19. Participatory conservation approaches for satoyama, the traditional forest and agricultural landscape of Japan.

    Science.gov (United States)

    Kobori, Hiromi; Primack, Richard B

    2003-06-01

    The traditional agricultural landscape of Japan, known as satoyama, consists of a mixture of forests, wet rice paddy fields, grasslands, and villages. This landscape supports a great diversity of plant and animal species, many of which are significant to the Japanese culture. The satoyama landscape is currently being rapidly converted to residential and industrial uses in Japan's expanding metropolitan areas, with the local loss of many species. Only 7% of the land in the Yokohama area remains as satoyama. City residents and older farmers have become key participants in programs to protect examples of satoyama. Many urban residents value the experience of participating in agricultural and conservation activities once they are made aware of the threat faced by the satoyama landscape. In one particularly successful program, conservation efforts and fund-raising are linked to "Totoro", an imaginary forest animal featured in a popular animated film.

  20. Redefining Secondary Forests in the Mexican Forest Code: Implications for Management, Restoration, and Conservation

    Directory of Open Access Journals (Sweden)

    Francisco J. Román-Dañobeytia

    2014-05-01

    Full Text Available The Mexican Forest Code establishes structural reference values to differentiate between secondary and old-growth forests and requires a management plan when secondary forests become old-growth and potentially harvestable forests. The implications of this regulation for forest management, restoration, and conservation were assessed in the context of the Calakmul Biosphere Reserve, which is located in the Yucatan Peninsula. The basal area and stem density thresholds currently used by the legislation to differentiate old-growth from secondary forests are 4 m2/ha and 15 trees/ha (trees with a diameter at breast height of >25 cm; however, our research indicates that these values should be increased to 20 m2/ha and 100 trees/ha, respectively. Given that a management plan is required when secondary forests become old-growth forests, many landowners avoid forest-stand development by engaging slash-and-burn agriculture or cattle grazing. We present evidence that deforestation and land degradation may prevent the natural regeneration of late-successional tree species of high ecological and economic importance. Moreover, we discuss the results of this study in the light of an ongoing debate in the Yucatan Peninsula between policy makers, non-governmental organizations (NGOs, landowners and researchers, regarding the modification of this regulation to redefine the concept of acahual (secondary forest and to facilitate forest management and restoration with valuable timber tree species.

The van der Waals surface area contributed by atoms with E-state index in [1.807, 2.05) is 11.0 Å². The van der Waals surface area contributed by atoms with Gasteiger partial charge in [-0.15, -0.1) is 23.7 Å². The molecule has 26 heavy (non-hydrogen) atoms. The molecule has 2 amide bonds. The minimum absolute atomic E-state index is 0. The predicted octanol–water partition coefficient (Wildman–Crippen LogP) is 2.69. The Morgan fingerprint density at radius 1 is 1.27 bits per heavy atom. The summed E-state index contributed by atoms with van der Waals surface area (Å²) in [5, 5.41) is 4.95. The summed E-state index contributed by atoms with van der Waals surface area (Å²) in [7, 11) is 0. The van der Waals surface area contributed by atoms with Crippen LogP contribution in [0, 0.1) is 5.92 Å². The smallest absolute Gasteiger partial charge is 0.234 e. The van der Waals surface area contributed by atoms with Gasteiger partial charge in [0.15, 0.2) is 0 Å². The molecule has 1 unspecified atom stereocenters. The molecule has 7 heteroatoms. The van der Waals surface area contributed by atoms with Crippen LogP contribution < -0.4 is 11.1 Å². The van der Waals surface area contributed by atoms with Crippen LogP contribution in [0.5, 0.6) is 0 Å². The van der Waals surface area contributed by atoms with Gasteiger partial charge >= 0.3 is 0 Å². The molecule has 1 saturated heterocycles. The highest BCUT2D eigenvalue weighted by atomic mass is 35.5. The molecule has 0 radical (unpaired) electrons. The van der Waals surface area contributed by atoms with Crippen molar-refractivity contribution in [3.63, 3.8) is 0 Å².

1. Empowerment or Impairment? Involving Traditional Communities in School Management

    Science.gov (United States)

    Mfum-Mensah, Obed

    2004-03-01

    Community involvement in education has been viewed as a - by no means uncontroversial - means for enabling local members to deepen their participation in the decision-making relevant to their schools by playing a constructive role in the process. On the basis of a study carried out in Ghana, the present contribution to this discussion examines various matters involved in delegating the management of an Alternative Primary Education program to two traditional communities in the north of that country. It also explores how community members, school authorities, the sponsoring non-governmental organization and members of the local management committee themselves perceive such an approach to school management. Issues raised include whether inexperienced and even illiterate local citizens should be allowed to manage their schools, the conflicts which such management often entails and, finally, in what ways it might be beneficially promoted.

  2. Non-timber forest products in sustainable forest management

    Science.gov (United States)

    James L. Chamberlain; A.L. Hammett; Philip A. Araman

    2001-01-01

    The forests of Southern United States are the source of many non-timber forest products (NTFPs). The collection, trade and use of these products have been important to rural economies since Europeans settled in this country. At the same time the plants from which these products originate are crucial to healthy ecosystems. Over the last decade, the market demand and the...